I don’t usually write about district court decisions, but the patent indefiniteness ruling in Andrulis Pharmaceuticals Corp. v. Celgene Corp. (D. Del., July 26, 2015), caught my attention. The court held the asserted claim indefinite based on the term “enhanced,” not because it was a qualitative term, but because “it could mean less than additive, additive, or greater than additive.” Did the Applicant’s cautious language during prosecution lead to the court’s finding? 

The Patent At Issue

The patent at issue was Andrulis’s U.S. Patent 6,140,346, and claim 2 was the asserted claim:

2. A method for the treatment of neoplastic diseases in a mammal which comprises administering to said afflicted mammal enhanced therapeutically-effective amounts of thalidomide in combination with effective amounts of other alkylating agent selected from the group consisting of mechlorethamine, cyclophosphamide, ifosamide, melphalan, chlorambucil, busulfan, thiotepa, carmustine, lomustin, cisplatin, and carboplatin wherein said neoplastic diseases are sensitive to said enhanced combination.

According to the district court’s claim construction order, Andrulis argued that the term “enhanced” meant “synergistic,” and noted that the term was introduced “during prosecution in response to an examiner advising that claims concerning drug combinations ‘directed to a showing of greater than additive effect’ would overcome prior art.” Celgene argued that the term was indefinite, noting that “the patent never defines whether the claimed enhancement is less than additive, additive, or greater than additive.”

The Prosecution History

The district court summarized the prosecution history as follows:

It is true that the examiner told the applicant during prosecution that claims showing a “greater than the additive effect” would overcome a particular piece of prior art, Liversidge et. al. …. The applicant in response did add “enhanced” to the patent claims, implying that term would overcome the Liversidge prior art–but that does not mean enhanced is the same as “greater than additive.” …. The fact that the applicant used “enhanced” rather than “greater than additive” suggests that the applicant chose not to expressly adopt the examiner’s  position, as the applicant could have easily used the examiner’s suggested language. The applicant did not expressly say what was meant by “enhanced.” Based on common usage alone, it would seem that the applicant opted for “enhanced” because it was broader than “greater than additive.”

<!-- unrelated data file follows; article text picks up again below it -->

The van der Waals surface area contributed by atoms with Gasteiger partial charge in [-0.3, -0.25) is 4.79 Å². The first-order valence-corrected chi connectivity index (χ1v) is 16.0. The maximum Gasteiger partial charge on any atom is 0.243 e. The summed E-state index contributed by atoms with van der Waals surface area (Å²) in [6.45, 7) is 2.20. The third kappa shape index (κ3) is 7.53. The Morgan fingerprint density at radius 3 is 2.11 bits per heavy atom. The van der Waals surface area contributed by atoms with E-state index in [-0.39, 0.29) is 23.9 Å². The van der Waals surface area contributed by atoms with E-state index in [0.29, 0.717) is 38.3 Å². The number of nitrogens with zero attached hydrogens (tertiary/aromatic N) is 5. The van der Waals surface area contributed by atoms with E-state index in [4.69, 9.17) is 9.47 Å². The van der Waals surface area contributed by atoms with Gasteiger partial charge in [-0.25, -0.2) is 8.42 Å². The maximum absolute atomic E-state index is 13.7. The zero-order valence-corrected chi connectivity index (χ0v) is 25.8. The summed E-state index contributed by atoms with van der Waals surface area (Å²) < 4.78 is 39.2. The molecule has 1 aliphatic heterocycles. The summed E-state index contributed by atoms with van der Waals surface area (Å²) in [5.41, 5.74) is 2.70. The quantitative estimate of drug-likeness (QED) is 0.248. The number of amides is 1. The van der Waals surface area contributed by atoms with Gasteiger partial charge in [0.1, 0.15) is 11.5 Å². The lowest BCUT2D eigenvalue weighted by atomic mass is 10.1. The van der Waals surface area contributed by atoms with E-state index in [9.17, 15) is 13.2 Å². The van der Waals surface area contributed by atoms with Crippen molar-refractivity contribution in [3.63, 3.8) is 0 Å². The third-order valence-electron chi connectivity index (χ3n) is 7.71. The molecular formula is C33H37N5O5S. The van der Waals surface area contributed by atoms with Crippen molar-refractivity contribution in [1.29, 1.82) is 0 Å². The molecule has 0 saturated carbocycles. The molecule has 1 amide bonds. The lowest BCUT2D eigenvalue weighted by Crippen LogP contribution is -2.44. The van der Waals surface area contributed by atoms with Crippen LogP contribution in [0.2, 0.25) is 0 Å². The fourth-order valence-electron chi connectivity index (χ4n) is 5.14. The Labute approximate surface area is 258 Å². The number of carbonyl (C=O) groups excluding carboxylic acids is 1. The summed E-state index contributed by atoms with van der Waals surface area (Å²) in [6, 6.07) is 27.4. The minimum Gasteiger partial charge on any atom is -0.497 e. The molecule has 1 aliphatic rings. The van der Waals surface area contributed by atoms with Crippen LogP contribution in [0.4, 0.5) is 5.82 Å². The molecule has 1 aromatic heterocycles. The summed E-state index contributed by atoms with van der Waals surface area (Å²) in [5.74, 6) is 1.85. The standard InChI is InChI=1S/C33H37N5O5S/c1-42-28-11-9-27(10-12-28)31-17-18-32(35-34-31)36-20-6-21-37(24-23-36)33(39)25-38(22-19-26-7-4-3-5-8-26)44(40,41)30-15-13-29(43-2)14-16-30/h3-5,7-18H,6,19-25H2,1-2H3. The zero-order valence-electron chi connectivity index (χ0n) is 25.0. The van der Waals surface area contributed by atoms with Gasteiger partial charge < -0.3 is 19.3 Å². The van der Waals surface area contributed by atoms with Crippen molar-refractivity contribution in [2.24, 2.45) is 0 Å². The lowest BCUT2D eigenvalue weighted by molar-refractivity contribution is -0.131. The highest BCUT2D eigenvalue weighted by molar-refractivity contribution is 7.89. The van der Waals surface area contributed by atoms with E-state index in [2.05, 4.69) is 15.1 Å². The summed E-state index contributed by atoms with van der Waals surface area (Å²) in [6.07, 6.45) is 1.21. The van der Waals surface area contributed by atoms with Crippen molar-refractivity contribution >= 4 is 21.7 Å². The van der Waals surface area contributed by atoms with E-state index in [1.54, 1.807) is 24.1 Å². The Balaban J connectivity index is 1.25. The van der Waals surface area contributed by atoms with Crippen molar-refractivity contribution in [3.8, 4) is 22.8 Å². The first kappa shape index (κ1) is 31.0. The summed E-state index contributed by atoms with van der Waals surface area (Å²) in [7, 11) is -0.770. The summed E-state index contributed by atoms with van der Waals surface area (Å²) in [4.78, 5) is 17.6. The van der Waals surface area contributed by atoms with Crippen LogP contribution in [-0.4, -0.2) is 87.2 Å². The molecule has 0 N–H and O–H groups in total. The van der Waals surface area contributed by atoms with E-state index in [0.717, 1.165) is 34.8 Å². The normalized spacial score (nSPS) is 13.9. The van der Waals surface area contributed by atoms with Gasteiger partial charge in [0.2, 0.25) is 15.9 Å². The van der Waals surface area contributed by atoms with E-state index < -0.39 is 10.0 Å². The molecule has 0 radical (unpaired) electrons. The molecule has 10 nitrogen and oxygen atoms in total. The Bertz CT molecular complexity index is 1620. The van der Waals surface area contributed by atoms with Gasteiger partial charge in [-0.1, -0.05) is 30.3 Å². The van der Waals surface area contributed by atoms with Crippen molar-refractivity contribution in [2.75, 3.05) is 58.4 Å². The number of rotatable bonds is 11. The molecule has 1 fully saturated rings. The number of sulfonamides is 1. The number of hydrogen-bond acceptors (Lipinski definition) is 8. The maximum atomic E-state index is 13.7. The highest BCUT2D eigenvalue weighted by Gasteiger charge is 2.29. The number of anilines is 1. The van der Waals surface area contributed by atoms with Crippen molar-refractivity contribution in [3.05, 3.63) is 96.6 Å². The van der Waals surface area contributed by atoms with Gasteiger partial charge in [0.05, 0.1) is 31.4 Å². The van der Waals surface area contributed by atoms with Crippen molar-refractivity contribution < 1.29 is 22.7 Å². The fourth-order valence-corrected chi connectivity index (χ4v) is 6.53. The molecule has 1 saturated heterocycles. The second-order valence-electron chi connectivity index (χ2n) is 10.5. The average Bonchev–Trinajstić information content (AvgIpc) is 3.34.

Or because the term “enhanced” is used in the specification, while the terms “additive” and “synergistic” are not …. 

The prosecution history demonstrates that the applicant did not simply adopt the examiner’s position that the claims require a greater than additive effect. This point becomes more clear when the next paragraph of the applicant’s response is examined, where the applicant “vigorously disagree[ d]” with the examiner’s reliance on the Liversidge prior art: “Applicants vigorously disagree with the assertion in the Office Action stating that one skilled in the art would reasonably expect to arrive at the compositions and method of the present invention. The Office has failed to show where in Liversidge et al. there is a teaching or suggestion of the use of thalidomide in combination with other anticancer agents.” ….

If the Liversidge prior art did not teach this combination, then the applicant did not need to overcome the rejection by amending the claims to have a greater than additive effect. Adding “enhanced” might make the claims different, but the new term, at least according to the applicant’s position, does not really relate to whether or not the claims now require a greater than additive (or some other) effect. The applicant did not merely adopt the examiner’s position on Liversidge but disagreed with it. Therefore, Plaintiff cannot simply state that the applicant used “enhanced” to adopt the examiner’s position on “greater than additive.” It cannot be the case that “enhanced” is merely a synonym for “greater than additive” when read within the context of the examiner’s rejection, and the applicant’s amendment and response.

The district court dismissed the inventor’s testimony as to the meaning of “enhanced” as largely irrelevant,  and held the term indefinite under the standard set forth in Nautilus, Inc. v. Biosig Instruments (U.S. 2014) “because it does not inform a person skilled in art of the invention with reasonable certainty of its meaning in the patent-in-suit.”

Enhanced Scrutiny Of Prosecution History?

If this decision has any lessons for practitioners, it is a striking reminder of how every statement made during prosecution “can and will be used against you in a court of law.” Many practitioners routinely argue against rejections even if they are presenting claim amendments that should satisfy the examiner. While sometime such arguments can be valuable–or at least harmless–this case illustrates why they always warrant a second thought.

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